growth for the state will be 2.0%, and the forecast for 2017 and 2018 is
1.7% and 1.1%, respectively. Payrolls will grow more at about the same
rate over the forecast horizon. Real personal income growth is estimated
to be 2.6% in 2016 and is forecast to be 3.7% and 3.6% in 2017 and 2018,
respectively. Home building will continue in California at about 120,000
units per year in 2017. In spite of the Governor’s policy to ease
building restrictions, one million new homes in California are not in
the offing and home prices will remain at a premium.

Nickelsburg’s essay also considers the expected impact of a pair of
ballot measures in California — one is Proposition 55, which would
extend Prop 30’s expiring (in 2018) temporary income tax surcharges
until 2030. The other is Proposition 64, which would legalize
recreational marijuana. The California essay also considers the impact
of a possible “trade war.” In sum (please see the attached essay for
details), the eventual impact of Prop 55 is unclear, though it seems to
make the state vulnerable in times of an (eventual) recession;
legalizing marijuana will have a marginal (at best) impact on the
state’s economy; and a “trade war” could have a negative impact on
California’s logistics industry.

How Does the Economy Affect the Presidential Election?

In a companion essay, Forecast Economist William Yu takes a historical
look at how “the economy” influences presidential elections. Yu’s
research includes state data from 1968 through 2012. His work reached
the following conclusions:

  • The economic performance factor explains about 10% of variation of
    votes across states during this period. The non-economic performance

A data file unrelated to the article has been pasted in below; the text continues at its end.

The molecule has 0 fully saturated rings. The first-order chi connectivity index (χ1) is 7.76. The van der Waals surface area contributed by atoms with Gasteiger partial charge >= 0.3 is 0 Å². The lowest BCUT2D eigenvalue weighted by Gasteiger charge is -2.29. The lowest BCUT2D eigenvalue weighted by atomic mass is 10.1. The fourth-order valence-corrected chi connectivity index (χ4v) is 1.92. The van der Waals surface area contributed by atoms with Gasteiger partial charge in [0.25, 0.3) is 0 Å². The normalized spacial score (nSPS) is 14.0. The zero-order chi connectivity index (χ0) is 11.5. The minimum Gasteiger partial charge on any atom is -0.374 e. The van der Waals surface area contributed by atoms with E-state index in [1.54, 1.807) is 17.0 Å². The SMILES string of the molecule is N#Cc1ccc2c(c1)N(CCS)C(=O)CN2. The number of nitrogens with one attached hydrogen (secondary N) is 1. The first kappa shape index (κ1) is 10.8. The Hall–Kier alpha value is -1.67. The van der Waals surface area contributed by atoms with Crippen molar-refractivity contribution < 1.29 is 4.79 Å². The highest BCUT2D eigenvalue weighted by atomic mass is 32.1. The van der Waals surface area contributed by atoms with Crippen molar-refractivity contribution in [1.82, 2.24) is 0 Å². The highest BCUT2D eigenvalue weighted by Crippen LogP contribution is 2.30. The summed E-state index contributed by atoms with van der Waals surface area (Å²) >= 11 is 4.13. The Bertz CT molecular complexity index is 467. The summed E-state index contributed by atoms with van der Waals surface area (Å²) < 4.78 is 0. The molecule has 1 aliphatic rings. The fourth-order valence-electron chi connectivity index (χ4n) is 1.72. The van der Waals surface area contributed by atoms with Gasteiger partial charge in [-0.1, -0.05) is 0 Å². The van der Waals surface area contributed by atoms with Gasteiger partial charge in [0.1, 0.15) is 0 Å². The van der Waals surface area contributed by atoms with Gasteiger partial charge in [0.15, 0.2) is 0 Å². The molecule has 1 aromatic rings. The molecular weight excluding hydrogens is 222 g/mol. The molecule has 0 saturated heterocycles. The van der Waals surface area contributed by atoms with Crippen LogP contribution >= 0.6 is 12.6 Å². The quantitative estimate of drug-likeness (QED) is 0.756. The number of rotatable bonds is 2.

factor explains 3.0% of variation.
  • The demography factor explains 13% of variation of votes. The religion
    factor explains 3.0% of variation of votes.
  • The state characteristic factor, which we assume remains constant for
    each state during this period, explains 51% of variation of votes
    across states.
  • The rest (20%) is unexplained, which could be attributed to factors
    such as candidates’ individual qualities and campaign messages, and
    strategies compounded with other issues of voter concern in each
    election cycle.

The Presidential Election: The Economies Behind the Policies

All of the Forecast reports and Yu’s companion essay will be presented
at the UCLA Anderson Forecast’s quarterly conference on Wednesday,
September 28, 2016. The conference also features a number of panels,
including a discussion on small business that features Kathy Bromage,
chief marketing and communications officer for The Hartford, and a trio
of panels related to the upcoming presidential election, with health
care, trade and labor as topics. For more information on attending the
conference, please visit www.anderson.ucla.edu/centers/ucla-anderson-forecast.

About UCLA Anderson Forecast

UCLA Anderson Forecast is one of the most widely watched and often-cited
economic outlooks for California and the nation, and was unique in
predicting both the seriousness of the early-1990s downturn in
California and the strength of the state’s rebound since 1993. More
recently, the Forecast was credited as the first major U.S. economic
forecasting group to declare the recession of 2001. Visit UCLA Anderson
Forecast at uclaforecast.com.

About UCLA Anderson School of Management

UCLA Anderson School of Management is among the leading business schools
in the world, with faculty members globally renowned for their teaching
excellence and research in advancing management thinking. Located in Los
Angeles, gateway to the growing economies of Latin America and Asia and
a city that personifies innovation in a diverse range of endeavors, UCLA
Anderson’s MBA, Fully-Employed MBA, Executive MBA, Global Executive MBA
for Asia Pacific, Master of Financial Engineering, doctoral and
executive education programs embody the school’s Think in the Next
ethos. Annually, some 1,800 students are trained to be global leaders
seeking the business models and community solutions of tomorrow. Follow
UCLA Anderson on Twitter @UCLAAnderson,
Instagram @UCLAAnderson,
YouTube at youtube.com/user/UCLAAnderson,
LinkedIn at http://bit.ly/2di1IJy and
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Contacts

UCLA Anderson School of Management
Paul Feinberg,
310-794-1215
paul.feinberg@anderson.ucla.edu
or
UCLA
Anderson Office of Media Relations

310-206-7537
media.relations@anderson.ucla.edu